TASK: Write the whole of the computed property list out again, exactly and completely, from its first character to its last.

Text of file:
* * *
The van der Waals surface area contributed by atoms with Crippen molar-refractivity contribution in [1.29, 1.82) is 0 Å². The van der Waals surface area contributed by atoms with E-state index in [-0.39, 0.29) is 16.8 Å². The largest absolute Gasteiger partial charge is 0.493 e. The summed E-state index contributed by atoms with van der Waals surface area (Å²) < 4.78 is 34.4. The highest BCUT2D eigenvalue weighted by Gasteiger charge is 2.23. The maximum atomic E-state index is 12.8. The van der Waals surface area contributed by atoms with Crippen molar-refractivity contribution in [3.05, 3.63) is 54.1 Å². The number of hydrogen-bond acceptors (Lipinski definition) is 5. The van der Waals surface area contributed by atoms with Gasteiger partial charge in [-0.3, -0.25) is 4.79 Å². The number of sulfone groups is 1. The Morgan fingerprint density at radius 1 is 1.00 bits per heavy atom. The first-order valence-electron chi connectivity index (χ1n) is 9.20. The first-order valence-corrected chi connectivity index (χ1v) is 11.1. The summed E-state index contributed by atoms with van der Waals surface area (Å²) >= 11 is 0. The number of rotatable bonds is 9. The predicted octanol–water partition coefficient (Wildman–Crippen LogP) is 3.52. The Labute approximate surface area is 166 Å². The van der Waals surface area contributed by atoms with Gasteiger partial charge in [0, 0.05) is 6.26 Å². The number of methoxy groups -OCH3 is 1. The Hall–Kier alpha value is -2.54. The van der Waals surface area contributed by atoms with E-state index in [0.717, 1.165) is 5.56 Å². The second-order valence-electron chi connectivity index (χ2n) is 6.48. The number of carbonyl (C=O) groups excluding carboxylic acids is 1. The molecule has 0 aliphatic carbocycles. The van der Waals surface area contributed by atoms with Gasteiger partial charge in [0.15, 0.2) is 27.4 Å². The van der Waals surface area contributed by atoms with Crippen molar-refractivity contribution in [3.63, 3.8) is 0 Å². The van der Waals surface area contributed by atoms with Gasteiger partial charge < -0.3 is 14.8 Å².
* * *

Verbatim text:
The van der Waals surface area contributed by atoms with Crippen molar-refractivity contribution in [1.29, 1.82) is 0 Å². The van der Waals surface area contributed by atoms with E-state index in [-0.39, 0.29) is 16.8 Å². The largest absolute Gasteiger partial charge is 0.493 e. The summed E-state index contributed by atoms with van der Waals surface area (Å²) < 4.78 is 34.4. The highest BCUT2D eigenvalue weighted by Gasteiger charge is 2.23. The maximum atomic E-state index is 12.8. The van der Waals surface area contributed by atoms with Crippen molar-refractivity contribution in [3.05, 3.63) is 54.1 Å². The number of hydrogen-bond acceptors (Lipinski definition) is 5. The van der Waals surface area contributed by atoms with Gasteiger partial charge in [-0.3, -0.25) is 4.79 Å². The number of sulfone groups is 1. The Morgan fingerprint density at radius 1 is 1.00 bits per heavy atom. The first-order valence-electron chi connectivity index (χ1n) is 9.20. The first-order valence-corrected chi connectivity index (χ1v) is 11.1. The summed E-state index contributed by atoms with van der Waals surface area (Å²) >= 11 is 0. The number of rotatable bonds is 9. The predicted octanol–water partition coefficient (Wildman–Crippen LogP) is 3.52. The Labute approximate surface area is 166 Å². The van der Waals surface area contributed by atoms with Gasteiger partial charge in [0, 0.05) is 6.26 Å². The number of methoxy groups -OCH3 is 1. The Hall–Kier alpha value is -2.54. The van der Waals surface area contributed by atoms with E-state index in [0.717, 1.165) is 5.56 Å². The second-order valence-electron chi connectivity index (χ2n) is 6.48. The number of carbonyl (C=O) groups excluding carboxylic acids is 1. The molecule has 0 aliphatic carbocycles. The van der Waals surface area contributed by atoms with Gasteiger partial charge in [0.15, 0.2) is 27.4 Å². The van der Waals surface area contributed by atoms with Crippen molar-refractivity contribution in [3.63, 3.8) is 0 Å². The van der Waals surface area contributed by atoms with Gasteiger partial charge < -0.3 is 14.8 Å².